When to go stargazing

When to go stargazing

When is best to stargaze?

Several factors will affect your stargazing experience. Here we share hints and tips on making your stargazing trip worthwhile and help you choose when is the best time to go stargazing.


Natural moonlight washes out the light from most stars leaving only the brightest visible and is most noticeable around the time of the full-Moon. When the Moon is at its brightest fewer stars can be seen. Therefore, the time during full Moon is the worst time to stargaze — at this time, even dark sky sites free from artificial light pollution are no darker than a city centre!

The best time to go stargazing is the days before, during and soon after each new Moon, when there is no Moon in the sky.

During these times, there is no bright Moon to wash out the light from fainter stars. As a result, you will be able to see thousands of stars with just your naked eye, this compared to just a few hundred at other times.

Comparison of starry skies and moonlit skies
Starry skies (left) are best seen when there’s no bright Moon (right). Photos by Wil Photography

It’s also the best time to see the Milky Way arching across the sky (depending on the time of year and time of night). You will have far better views of fainter objects such as galaxies, nebulae and star clusters when using a telescope during a new Moon period.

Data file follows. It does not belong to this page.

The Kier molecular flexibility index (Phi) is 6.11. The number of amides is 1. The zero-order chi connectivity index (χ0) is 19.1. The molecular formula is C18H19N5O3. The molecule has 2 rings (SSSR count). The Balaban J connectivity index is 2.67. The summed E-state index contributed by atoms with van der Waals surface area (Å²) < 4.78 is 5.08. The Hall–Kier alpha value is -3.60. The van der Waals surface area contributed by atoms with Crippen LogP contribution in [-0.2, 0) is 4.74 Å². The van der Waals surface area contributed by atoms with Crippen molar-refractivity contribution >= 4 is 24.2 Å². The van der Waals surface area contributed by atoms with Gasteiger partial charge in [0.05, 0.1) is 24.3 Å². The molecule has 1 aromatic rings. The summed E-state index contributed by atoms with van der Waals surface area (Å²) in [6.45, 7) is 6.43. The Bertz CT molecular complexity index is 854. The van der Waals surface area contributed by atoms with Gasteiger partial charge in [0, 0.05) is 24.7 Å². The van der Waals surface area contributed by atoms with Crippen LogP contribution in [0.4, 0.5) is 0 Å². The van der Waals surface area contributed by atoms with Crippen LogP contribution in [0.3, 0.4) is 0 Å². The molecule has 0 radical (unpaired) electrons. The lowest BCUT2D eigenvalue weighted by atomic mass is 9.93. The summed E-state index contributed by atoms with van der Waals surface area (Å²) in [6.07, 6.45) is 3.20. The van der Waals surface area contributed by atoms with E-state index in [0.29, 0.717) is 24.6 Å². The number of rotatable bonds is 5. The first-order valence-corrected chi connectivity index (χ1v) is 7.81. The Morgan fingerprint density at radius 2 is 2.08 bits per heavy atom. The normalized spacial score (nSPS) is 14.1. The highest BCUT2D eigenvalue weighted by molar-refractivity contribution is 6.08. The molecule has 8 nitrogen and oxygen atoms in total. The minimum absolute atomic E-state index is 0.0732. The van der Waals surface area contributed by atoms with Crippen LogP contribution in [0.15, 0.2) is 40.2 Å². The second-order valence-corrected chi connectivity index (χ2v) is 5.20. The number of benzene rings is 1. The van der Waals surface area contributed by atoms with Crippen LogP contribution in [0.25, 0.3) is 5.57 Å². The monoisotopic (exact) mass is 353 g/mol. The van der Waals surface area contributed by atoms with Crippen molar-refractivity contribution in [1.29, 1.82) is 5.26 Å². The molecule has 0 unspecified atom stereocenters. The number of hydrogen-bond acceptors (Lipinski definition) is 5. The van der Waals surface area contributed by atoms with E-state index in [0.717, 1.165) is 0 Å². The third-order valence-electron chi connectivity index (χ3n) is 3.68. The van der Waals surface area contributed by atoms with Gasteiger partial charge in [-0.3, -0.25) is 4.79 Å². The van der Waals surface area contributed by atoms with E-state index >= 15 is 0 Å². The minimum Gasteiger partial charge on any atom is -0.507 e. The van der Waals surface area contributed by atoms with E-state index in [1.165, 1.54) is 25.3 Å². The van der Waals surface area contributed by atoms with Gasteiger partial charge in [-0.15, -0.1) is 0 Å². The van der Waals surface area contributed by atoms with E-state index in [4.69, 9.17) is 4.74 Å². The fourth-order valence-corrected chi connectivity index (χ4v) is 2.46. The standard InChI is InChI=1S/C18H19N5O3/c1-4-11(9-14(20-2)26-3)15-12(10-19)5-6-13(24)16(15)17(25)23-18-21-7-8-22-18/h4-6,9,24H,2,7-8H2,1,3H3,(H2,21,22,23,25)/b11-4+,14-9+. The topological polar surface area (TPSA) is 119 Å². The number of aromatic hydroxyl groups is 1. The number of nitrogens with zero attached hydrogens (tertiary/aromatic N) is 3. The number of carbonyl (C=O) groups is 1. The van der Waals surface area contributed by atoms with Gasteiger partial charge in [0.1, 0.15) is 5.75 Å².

If you want to see star-filled skies, avoiding times around the full Moon will mean you see more.

Summer twilight

Summer months mean long days and short nights and, therefore, significantly reduce stargazing opportunities. Hours of morning and evening twilight are longer during the summer. The skies take longer to get dark after sunset and get lighter earlier before sunrise leaving only a short period to view dark skies. Around the summer solstice (the longest day), it hardly gets dark at all!

Twilight skies are not dark
Skies do not get dark until late through Summer

Observing season

Autumn, Winter and Spring offer the best times to stargaze, and many astronomers refer to an ‘observing season’. From the time clocks go back in October (nights become 1-hour longer) to the time they go forward in March (nights become 1-hour shorter). As a result, you will find most stargazing events organised during this period — indeed, many non-commercial observatories stay closed during the summer months as it simply doesn’t get dark when the public can visit.

Helping decide when is best

Considering all of the above factors can be tricky to decide when to go stargazing! To help, we have created a dark sky calendar that shows, month by month, when the skies will be dark. Our calendar shows what time the skies will be dark and for how long. If you’re ever planning a stargazing trip, make sure you check our calendar first, especially if you are travelling some distance!

Planning a stargazing trip?

If you are thinking of travelling to a remote dark sky site or observatory, use our dark sky calendar to identify those dates which are going to be free of moonlight and twilight. Once you’ve identified the best dates have a look at where you might go stargazing for advice on locations and what you should take with you.

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